MariaDB server is one of the most popular and open-source relational database servers in the world. It is a backward compatible, and replacement of MySQL. In this guide, you will learn how to install the MariaDB server on Ubuntu 18.10.
First of all, you need to log in as sudo user. Then, use the following command to install the MariaDB server:
> sudo apt install mariadb-server
Next, you can use the following command to check if MariaDB service is enabled at system startup.
> sudo systemctl status mariadb
If it is not enabled at system startup, then you can enable it using the command:
> sudo systemctl enable mariadb
Also, you can start the service with this command:
> sudo systemctl start mariadb
Securing MariaDB Server
After installation, to secure it, you can run the following command:
> sudo mysql_secure_installation
In order to log into MariaDB to secure it, you’ll need to enter the current password for the root user. If you’ve just installed the MariaDB server, and you haven’t set the root password yet, the password will be blank, so you can just press “Enter” here.
Enter current password for root (enter for none): OK, successfully used password, moving on... Setting the root password ensures that nobody can log into the MariaDB root user without the proper authorization. You already have a root password set, so you can safely answer 'n' or you can press 'y' to change it. Change the root password? [Y/n] n ... skipping.
By default, the installation has an anonymous user which allows anyone to log into MariaDB without having to have a user account created for them. This is intended only for testing. You can remove them before moving into a production environment.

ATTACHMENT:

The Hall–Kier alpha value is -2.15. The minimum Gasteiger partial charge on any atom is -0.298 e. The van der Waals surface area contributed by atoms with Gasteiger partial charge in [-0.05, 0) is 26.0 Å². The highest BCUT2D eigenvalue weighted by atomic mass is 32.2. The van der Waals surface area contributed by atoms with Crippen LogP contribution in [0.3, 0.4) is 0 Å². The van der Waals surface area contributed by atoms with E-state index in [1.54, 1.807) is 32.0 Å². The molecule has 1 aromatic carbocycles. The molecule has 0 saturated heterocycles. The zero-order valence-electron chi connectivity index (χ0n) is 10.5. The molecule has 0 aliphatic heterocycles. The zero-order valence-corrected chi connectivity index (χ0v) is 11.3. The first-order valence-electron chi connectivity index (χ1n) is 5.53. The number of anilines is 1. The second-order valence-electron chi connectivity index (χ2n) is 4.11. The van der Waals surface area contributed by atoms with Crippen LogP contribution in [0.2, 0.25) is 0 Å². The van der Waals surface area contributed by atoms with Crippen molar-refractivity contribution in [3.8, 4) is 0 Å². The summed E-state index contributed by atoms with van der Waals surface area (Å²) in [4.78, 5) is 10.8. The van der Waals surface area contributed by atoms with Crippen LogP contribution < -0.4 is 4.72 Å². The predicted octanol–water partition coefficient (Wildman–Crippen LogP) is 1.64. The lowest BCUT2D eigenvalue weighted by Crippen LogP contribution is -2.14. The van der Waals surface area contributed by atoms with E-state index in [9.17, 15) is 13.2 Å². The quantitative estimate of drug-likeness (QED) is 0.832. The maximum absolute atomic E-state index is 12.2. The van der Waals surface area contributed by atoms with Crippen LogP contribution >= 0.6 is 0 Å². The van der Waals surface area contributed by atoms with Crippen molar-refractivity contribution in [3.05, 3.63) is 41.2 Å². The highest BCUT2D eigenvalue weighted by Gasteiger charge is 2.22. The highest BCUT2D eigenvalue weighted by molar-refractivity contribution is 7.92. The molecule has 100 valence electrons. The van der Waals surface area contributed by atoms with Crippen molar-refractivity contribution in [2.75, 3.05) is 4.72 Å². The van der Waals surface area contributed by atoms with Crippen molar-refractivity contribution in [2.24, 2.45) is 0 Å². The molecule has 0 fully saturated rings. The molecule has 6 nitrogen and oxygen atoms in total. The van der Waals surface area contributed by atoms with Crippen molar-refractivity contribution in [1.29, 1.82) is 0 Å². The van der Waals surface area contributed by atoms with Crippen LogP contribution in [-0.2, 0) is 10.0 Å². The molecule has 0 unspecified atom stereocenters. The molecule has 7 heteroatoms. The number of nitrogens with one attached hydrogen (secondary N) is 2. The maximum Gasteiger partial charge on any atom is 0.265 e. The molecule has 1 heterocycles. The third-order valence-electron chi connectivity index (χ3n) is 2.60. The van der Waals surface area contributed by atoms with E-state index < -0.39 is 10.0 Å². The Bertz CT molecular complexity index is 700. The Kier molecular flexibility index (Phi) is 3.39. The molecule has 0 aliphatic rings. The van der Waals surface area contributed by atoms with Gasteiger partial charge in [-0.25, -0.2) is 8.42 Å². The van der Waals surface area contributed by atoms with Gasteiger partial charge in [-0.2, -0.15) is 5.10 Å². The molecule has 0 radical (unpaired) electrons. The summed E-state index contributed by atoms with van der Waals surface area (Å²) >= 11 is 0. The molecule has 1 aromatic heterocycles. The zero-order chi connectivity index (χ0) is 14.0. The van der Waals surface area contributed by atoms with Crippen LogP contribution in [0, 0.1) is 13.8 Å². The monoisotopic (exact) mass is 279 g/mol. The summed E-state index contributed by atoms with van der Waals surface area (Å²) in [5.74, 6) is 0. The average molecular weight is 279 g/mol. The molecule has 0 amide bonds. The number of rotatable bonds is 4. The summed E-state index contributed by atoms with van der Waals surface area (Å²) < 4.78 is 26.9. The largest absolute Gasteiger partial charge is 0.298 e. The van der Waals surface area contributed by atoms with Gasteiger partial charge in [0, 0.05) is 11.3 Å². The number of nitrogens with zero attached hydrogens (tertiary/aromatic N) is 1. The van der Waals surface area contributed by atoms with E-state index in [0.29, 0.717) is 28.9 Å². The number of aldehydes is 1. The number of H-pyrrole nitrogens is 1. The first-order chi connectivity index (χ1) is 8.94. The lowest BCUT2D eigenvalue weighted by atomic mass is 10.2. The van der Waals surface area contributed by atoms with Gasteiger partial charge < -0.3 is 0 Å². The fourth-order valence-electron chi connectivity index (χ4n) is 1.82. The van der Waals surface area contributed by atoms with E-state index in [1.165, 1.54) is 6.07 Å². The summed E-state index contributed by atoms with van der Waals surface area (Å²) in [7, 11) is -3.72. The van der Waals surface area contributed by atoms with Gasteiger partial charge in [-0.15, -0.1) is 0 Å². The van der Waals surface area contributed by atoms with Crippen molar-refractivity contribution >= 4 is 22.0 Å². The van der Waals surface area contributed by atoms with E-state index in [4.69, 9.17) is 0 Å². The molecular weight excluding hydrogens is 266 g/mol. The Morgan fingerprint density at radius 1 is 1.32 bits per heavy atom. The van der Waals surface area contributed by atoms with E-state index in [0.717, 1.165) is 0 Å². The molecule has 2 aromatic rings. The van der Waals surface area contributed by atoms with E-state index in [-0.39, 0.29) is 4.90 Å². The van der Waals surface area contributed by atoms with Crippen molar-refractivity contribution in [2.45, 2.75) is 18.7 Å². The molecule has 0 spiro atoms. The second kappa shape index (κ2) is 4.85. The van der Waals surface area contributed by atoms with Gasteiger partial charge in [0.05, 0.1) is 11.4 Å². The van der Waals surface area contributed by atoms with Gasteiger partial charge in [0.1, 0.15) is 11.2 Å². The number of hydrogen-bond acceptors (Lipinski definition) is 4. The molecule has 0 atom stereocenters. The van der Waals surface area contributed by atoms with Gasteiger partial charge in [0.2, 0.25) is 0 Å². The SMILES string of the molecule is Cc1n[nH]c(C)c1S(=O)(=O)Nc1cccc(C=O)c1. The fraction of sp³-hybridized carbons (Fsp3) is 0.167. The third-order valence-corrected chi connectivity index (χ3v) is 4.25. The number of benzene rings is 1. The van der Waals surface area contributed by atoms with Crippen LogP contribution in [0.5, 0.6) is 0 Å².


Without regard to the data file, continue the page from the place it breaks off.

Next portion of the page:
Remove anonymous users? [Y/n] y ... Success!
Normally, root should only be allowed to connect from “localhost”. This
ensures that someone cannot guess at the root password from the network.
Disallow root login remotely? [Y/n] y ... Success!
By default, MariaDB comes with a database named “test” that anyone can access. This is also intended only for testing and should be removed before going into a production environment.
Remove test database and access to it? [Y/n] y - Dropping test database... ... Success! - Removing privileges on test database... ... Success!
Now, reload the privilege tables so, the changes can take place their effect immediately.
Reload privilege tables now? [Y/n] y ... Success! Cleaning up... All done! If you've completed all of the above steps, your MariaDB installation should now be secure.
Creating Database & Assign Users
In order to log into the MariaDB server to run SQL commands, you can run the following command:
> sudo mysql
If the above command doesn’t work, then you can run this command instead:
> sudo mysql -u root -p
Here, you will need to enter the MySQL root password. Once, you are logged into mariadb., you can run the following command to create a database and with a character set (optionally).
> mariadb> CREATE DATABASE exampledb DEFAULT CHARACTER SET utf8 COLLATE utf8_unicode_ci;
Here, the database name is “exampledb”. Now, to show all the databases, you can run this command:
> mariadb> show databases;
To create a new database user and grant all permissions of this database (“exampledb”) to that user, you can use the following command:
> mariadb> GRANT ALL PRIVILEGES ON exampledb.* TO "exampledbuser"@"localhost" IDENTIFIED BY "your_password";
Here, “exampledbuser” is the new user, and the password for that user is “your_password”. Also, you can assign existing user “testdbuser” to this new database “exampledb” using the command:
> mariadb> GRANT ALL PRIVILEGES ON exampledb.* TO "testdbuser"@"localhost";
Now, you will need to flush the privileges for changes to take an effect.
> mariadb> FLUSH PRIVILEGES;
Finally, you can exit from mariadb mode using the “exit” command:
> mariadb> exit;